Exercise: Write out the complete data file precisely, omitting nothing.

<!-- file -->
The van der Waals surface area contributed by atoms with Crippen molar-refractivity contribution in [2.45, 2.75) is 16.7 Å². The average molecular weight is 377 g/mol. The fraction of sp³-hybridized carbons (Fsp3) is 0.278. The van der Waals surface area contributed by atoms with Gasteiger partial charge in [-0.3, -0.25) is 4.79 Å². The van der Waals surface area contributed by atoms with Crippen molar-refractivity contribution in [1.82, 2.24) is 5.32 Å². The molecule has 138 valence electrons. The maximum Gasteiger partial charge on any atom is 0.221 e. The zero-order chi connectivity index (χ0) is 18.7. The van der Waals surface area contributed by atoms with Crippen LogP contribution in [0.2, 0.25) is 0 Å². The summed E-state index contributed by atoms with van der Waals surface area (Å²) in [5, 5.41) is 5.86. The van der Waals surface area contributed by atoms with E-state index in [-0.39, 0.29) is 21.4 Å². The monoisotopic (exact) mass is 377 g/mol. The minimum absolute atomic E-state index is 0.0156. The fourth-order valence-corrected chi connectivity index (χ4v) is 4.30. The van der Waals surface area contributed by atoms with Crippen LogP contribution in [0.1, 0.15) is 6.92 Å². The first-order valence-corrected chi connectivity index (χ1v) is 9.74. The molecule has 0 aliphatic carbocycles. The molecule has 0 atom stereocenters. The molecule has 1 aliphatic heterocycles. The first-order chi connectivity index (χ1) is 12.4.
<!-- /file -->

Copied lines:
The van der Waals surface area contributed by atoms with Crippen molar-refractivity contribution in [2.45, 2.75) is 16.7 Å². The average molecular weight is 377 g/mol. The fraction of sp³-hybridized carbons (Fsp3) is 0.278. The van der Waals surface area contributed by atoms with Gasteiger partial charge in [-0.3, -0.25) is 4.79 Å². The van der Waals surface area contributed by atoms with Crippen molar-refractivity contribution in [1.82, 2.24) is 5.32 Å². The molecule has 138 valence electrons. The maximum Gasteiger partial charge on any atom is 0.221 e. The zero-order chi connectivity index (χ0) is 18.7. The van der Waals surface area contributed by atoms with Crippen LogP contribution in [0.2, 0.25) is 0 Å². The summed E-state index contributed by atoms with van der Waals surface area (Å²) in [5, 5.41) is 5.86. The van der Waals surface area contributed by atoms with E-state index in [-0.39, 0.29) is 21.4 Å². The monoisotopic (exact) mass is 377 g/mol. The minimum absolute atomic E-state index is 0.0156. The fourth-order valence-corrected chi connectivity index (χ4v) is 4.30. The van der Waals surface area contributed by atoms with Crippen LogP contribution in [0.1, 0.15) is 6.92 Å². The first-order valence-corrected chi connectivity index (χ1v) is 9.74. The molecule has 0 aliphatic carbocycles. The molecule has 0 atom stereocenters. The molecule has 1 aliphatic heterocycles. The first-order chi connectivity index (χ1) is 12.4.